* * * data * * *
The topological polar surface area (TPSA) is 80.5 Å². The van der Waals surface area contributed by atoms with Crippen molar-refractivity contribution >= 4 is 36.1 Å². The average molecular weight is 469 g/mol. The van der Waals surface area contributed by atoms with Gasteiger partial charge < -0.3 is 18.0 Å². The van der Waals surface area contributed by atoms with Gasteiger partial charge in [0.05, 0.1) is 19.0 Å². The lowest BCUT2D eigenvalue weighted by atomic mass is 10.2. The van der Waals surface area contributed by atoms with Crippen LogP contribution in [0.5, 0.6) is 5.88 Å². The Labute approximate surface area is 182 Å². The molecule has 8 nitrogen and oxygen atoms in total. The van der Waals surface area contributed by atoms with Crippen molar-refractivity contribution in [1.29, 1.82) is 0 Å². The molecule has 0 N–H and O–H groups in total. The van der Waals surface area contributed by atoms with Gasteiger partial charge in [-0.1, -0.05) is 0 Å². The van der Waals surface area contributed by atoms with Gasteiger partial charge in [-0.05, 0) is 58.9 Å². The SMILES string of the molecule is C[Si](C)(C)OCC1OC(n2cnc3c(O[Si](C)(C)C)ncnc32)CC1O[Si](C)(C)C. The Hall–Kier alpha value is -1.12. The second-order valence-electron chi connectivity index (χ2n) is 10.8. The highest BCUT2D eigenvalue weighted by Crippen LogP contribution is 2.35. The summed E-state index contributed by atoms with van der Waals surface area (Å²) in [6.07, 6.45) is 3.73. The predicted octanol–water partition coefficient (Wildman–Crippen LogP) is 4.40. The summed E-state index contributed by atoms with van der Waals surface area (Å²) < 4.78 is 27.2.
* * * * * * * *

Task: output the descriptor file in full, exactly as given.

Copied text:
The topological polar surface area (TPSA) is 80.5 Å². The van der Waals surface area contributed by atoms with Crippen molar-refractivity contribution >= 4 is 36.1 Å². The average molecular weight is 469 g/mol. The van der Waals surface area contributed by atoms with Gasteiger partial charge < -0.3 is 18.0 Å². The van der Waals surface area contributed by atoms with Gasteiger partial charge in [0.05, 0.1) is 19.0 Å². The lowest BCUT2D eigenvalue weighted by atomic mass is 10.2. The van der Waals surface area contributed by atoms with Crippen LogP contribution in [0.5, 0.6) is 5.88 Å². The Labute approximate surface area is 182 Å². The molecule has 8 nitrogen and oxygen atoms in total. The van der Waals surface area contributed by atoms with Crippen molar-refractivity contribution in [1.29, 1.82) is 0 Å². The molecule has 0 N–H and O–H groups in total. The van der Waals surface area contributed by atoms with Gasteiger partial charge in [-0.1, -0.05) is 0 Å². The van der Waals surface area contributed by atoms with Gasteiger partial charge in [-0.05, 0) is 58.9 Å². The SMILES string of the molecule is C[Si](C)(C)OCC1OC(n2cnc3c(O[Si](C)(C)C)ncnc32)CC1O[Si](C)(C)C. The Hall–Kier alpha value is -1.12. The second-order valence-electron chi connectivity index (χ2n) is 10.8. The highest BCUT2D eigenvalue weighted by Crippen LogP contribution is 2.35. The summed E-state index contributed by atoms with van der Waals surface area (Å²) in [6.07, 6.45) is 3.73. The predicted octanol–water partition coefficient (Wildman–Crippen LogP) is 4.40. The summed E-state index contributed by atoms with van der Waals surface area (Å²) < 4.78 is 27.2.